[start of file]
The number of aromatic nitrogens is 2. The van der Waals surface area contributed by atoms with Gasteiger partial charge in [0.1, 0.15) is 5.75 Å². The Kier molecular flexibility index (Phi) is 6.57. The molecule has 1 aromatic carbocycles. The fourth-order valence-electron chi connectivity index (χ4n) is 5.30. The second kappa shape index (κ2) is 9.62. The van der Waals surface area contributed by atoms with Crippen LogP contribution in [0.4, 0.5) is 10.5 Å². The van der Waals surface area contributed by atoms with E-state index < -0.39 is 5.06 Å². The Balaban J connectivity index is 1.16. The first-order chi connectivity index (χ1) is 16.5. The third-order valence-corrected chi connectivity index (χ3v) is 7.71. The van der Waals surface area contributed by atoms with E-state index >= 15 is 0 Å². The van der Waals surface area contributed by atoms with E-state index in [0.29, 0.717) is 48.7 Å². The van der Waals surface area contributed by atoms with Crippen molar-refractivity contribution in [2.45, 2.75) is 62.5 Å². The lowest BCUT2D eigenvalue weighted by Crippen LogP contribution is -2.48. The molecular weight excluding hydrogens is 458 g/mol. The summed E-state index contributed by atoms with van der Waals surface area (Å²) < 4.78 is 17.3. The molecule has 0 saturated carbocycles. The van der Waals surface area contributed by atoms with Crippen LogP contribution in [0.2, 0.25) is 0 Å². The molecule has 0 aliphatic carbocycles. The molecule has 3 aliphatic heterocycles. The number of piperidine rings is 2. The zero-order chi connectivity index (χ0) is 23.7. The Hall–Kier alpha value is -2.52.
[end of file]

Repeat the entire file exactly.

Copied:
The number of aromatic nitrogens is 2. The van der Waals surface area contributed by atoms with Gasteiger partial charge in [0.1, 0.15) is 5.75 Å². The Kier molecular flexibility index (Phi) is 6.57. The molecule has 1 aromatic carbocycles. The fourth-order valence-electron chi connectivity index (χ4n) is 5.30. The second kappa shape index (κ2) is 9.62. The van der Waals surface area contributed by atoms with Crippen LogP contribution in [0.4, 0.5) is 10.5 Å². The van der Waals surface area contributed by atoms with E-state index < -0.39 is 5.06 Å². The Balaban J connectivity index is 1.16. The first-order chi connectivity index (χ1) is 16.5. The third-order valence-corrected chi connectivity index (χ3v) is 7.71. The van der Waals surface area contributed by atoms with E-state index >= 15 is 0 Å². The van der Waals surface area contributed by atoms with E-state index in [0.29, 0.717) is 48.7 Å². The van der Waals surface area contributed by atoms with Crippen molar-refractivity contribution in [2.45, 2.75) is 62.5 Å². The lowest BCUT2D eigenvalue weighted by Crippen LogP contribution is -2.48. The molecular weight excluding hydrogens is 458 g/mol. The summed E-state index contributed by atoms with van der Waals surface area (Å²) < 4.78 is 17.3. The molecule has 0 saturated carbocycles. The van der Waals surface area contributed by atoms with Crippen LogP contribution in [0.2, 0.25) is 0 Å². The molecule has 0 aliphatic carbocycles. The molecule has 3 aliphatic heterocycles. The number of piperidine rings is 2. The zero-order chi connectivity index (χ0) is 23.7. The Hall–Kier alpha value is -2.52.